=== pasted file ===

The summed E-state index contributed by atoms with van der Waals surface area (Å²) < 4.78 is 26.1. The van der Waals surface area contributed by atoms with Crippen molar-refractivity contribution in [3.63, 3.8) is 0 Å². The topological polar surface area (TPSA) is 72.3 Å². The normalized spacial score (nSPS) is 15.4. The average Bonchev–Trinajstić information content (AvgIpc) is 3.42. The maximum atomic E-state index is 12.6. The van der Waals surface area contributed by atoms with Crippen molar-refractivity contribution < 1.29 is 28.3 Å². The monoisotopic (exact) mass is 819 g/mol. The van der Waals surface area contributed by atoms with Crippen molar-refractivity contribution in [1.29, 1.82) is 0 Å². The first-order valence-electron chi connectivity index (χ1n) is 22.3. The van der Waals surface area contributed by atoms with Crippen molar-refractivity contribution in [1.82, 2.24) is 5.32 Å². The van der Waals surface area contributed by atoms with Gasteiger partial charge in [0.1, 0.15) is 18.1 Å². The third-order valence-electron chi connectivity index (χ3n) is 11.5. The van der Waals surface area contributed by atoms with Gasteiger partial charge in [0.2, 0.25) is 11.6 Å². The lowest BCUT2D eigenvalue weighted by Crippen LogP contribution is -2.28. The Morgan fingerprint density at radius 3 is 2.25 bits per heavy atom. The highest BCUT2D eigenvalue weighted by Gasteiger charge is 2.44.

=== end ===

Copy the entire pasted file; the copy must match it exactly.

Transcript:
The summed E-state index contributed by atoms with van der Waals surface area (Å²) < 4.78 is 26.1. The van der Waals surface area contributed by atoms with Crippen molar-refractivity contribution in [3.63, 3.8) is 0 Å². The topological polar surface area (TPSA) is 72.3 Å². The normalized spacial score (nSPS) is 15.4. The average Bonchev–Trinajstić information content (AvgIpc) is 3.42. The maximum atomic E-state index is 12.6. The van der Waals surface area contributed by atoms with Crippen molar-refractivity contribution < 1.29 is 28.3 Å². The monoisotopic (exact) mass is 819 g/mol. The van der Waals surface area contributed by atoms with Crippen molar-refractivity contribution in [1.29, 1.82) is 0 Å². The first-order valence-electron chi connectivity index (χ1n) is 22.3. The van der Waals surface area contributed by atoms with Crippen molar-refractivity contribution in [1.82, 2.24) is 5.32 Å². The van der Waals surface area contributed by atoms with Gasteiger partial charge in [0.1, 0.15) is 18.1 Å². The third-order valence-electron chi connectivity index (χ3n) is 11.5. The van der Waals surface area contributed by atoms with Gasteiger partial charge in [0.2, 0.25) is 11.6 Å². The lowest BCUT2D eigenvalue weighted by Crippen LogP contribution is -2.28. The Morgan fingerprint density at radius 3 is 2.25 bits per heavy atom. The highest BCUT2D eigenvalue weighted by Gasteiger charge is 2.44.